Nuru Energy’s innovative energy project in Rural Rwanda provides access to energy to over 100,000 households.

Over the past 7 years, Nuru Energy has relentlessly worked to create and refine a market-based model to provide clean energy services to Africa’s poorest consumers.  With the support of EEP, Nuru is now able to provide access to energy to over 100,000 households in Rwanda.  This access to energy comes in the form of a LED lamp and a recharging service.

Nuru’s approach involves bringing developed and tested business models and adapting them to the village. The collaborative consumption model allows those that want access to an affordable source of energy, to share energy and access it when they need it.

At village level, this means that instead of trying to sell a solar panel to every household, most of which do not have the means, Nuru adopts a community- or village-based approach where the energy resource sits in the hands of a group of micro-entrepreneurs. These entrepreneurs provide recharging services with off-grid portable solar and pedal-powered recharge equipment on a pay-as-you-go basis, making it possible to recharge portable LED lamps, mobile phones and any other USB chargeable device.

Nuru Energy found out very early in their market segmentation of poor households that the prevailing argument that African households living on less than $1.25 per day and spending about $6 billion per year on kerosene was not held true in rural Rwanda as this would amount to $5 per month or 15% of monthly expenditure.  Nuru’s observation was that Rwandan households below the poverty line spend about a tenth of that, about $0.50 per month, sometimes on kerosene, but mostly on candles and disposable batteries for flashlights.

Noticing that households could not afford a $5 lamp upfront, Nuru decided to sell its LED lamps at a price that was affordable to ~80% of the households.  In most communities, this means selling the lamp at about $1, which in not enough to gain the upfront margin that most other lamp retailers depend on.  The Nuru business model, however, relies on earning a portion of the recharge revenue from the network of micro-entrepreneurs in the villages.  By removing the high upfront obstacle, the market for Nuru’s products is vastly larger than with a traditional business model. With Nuru’s social goal in mind the business model is able to provide energy and light to the poorest of the poor.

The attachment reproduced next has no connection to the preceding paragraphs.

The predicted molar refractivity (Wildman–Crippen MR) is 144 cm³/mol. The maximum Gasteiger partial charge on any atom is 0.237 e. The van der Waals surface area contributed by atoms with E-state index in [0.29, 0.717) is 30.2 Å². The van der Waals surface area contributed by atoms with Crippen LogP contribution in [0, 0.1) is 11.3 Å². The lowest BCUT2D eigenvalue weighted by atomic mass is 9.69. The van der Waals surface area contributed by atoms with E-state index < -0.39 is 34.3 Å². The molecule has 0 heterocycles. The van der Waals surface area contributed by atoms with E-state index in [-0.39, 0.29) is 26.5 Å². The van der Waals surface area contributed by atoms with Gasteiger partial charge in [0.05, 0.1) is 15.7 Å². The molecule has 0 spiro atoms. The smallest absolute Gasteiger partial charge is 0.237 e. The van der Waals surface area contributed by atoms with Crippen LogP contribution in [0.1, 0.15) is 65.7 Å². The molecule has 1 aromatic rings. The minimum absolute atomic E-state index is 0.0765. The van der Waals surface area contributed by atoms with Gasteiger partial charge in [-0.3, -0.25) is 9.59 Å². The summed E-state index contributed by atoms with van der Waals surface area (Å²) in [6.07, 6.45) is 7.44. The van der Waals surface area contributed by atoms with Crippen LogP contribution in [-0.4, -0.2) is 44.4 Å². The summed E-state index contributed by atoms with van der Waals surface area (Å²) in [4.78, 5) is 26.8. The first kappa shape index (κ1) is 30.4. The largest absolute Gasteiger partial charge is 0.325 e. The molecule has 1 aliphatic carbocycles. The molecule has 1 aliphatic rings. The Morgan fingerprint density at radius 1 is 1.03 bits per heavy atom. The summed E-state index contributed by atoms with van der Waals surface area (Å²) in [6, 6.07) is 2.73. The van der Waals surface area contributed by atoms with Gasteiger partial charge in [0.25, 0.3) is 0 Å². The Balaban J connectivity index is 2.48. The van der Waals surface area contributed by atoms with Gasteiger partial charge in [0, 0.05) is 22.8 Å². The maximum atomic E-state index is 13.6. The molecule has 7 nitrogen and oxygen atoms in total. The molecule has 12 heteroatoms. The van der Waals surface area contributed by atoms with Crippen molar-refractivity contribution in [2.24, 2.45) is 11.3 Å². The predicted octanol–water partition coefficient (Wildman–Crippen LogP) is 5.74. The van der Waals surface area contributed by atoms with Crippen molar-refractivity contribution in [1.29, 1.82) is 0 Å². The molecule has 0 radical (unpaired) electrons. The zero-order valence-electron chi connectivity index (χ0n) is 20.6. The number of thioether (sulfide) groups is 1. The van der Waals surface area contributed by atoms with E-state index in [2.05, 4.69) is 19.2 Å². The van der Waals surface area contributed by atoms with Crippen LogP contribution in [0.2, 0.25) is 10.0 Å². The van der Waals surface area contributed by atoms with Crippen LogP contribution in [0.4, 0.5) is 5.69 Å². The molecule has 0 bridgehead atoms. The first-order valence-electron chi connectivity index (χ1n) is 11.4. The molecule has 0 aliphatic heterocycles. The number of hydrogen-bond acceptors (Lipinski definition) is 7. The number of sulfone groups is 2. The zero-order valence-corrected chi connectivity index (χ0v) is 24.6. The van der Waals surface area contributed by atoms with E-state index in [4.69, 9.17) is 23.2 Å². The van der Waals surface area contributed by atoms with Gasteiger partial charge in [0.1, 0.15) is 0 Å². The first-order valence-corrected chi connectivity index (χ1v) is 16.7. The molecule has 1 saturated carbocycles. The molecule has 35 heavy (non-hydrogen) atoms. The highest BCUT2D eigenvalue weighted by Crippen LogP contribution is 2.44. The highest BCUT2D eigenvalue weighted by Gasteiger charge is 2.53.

The benefit for the villages is that apart from the village households receiving a LED light, which replaced their existing environmentally unfriendly lighting solution, they now also have access to a recharging solution that is based in their village.  They can now recharge other devices like phones and radios. Another benefit is that some of the village members become entrepreneurs who can significantly increase their income level.

Nuru Energy and its EEP funded project, with its unique energy access solution, has also peaked the interest of a team of researchers who have raised close to 1 million USD in research funding to determine the social, environmental and economic impact on the life of the entrepreneurs and customers (households and children in particular) in the Nuru villages.  A specific interest of the study will be on how groups with just female entrepreneurs perform compared to groups that have both female and male or just male entrepreneurs.

Visit Nuru Energy website and learn more about Nuru’s story throughout Africa.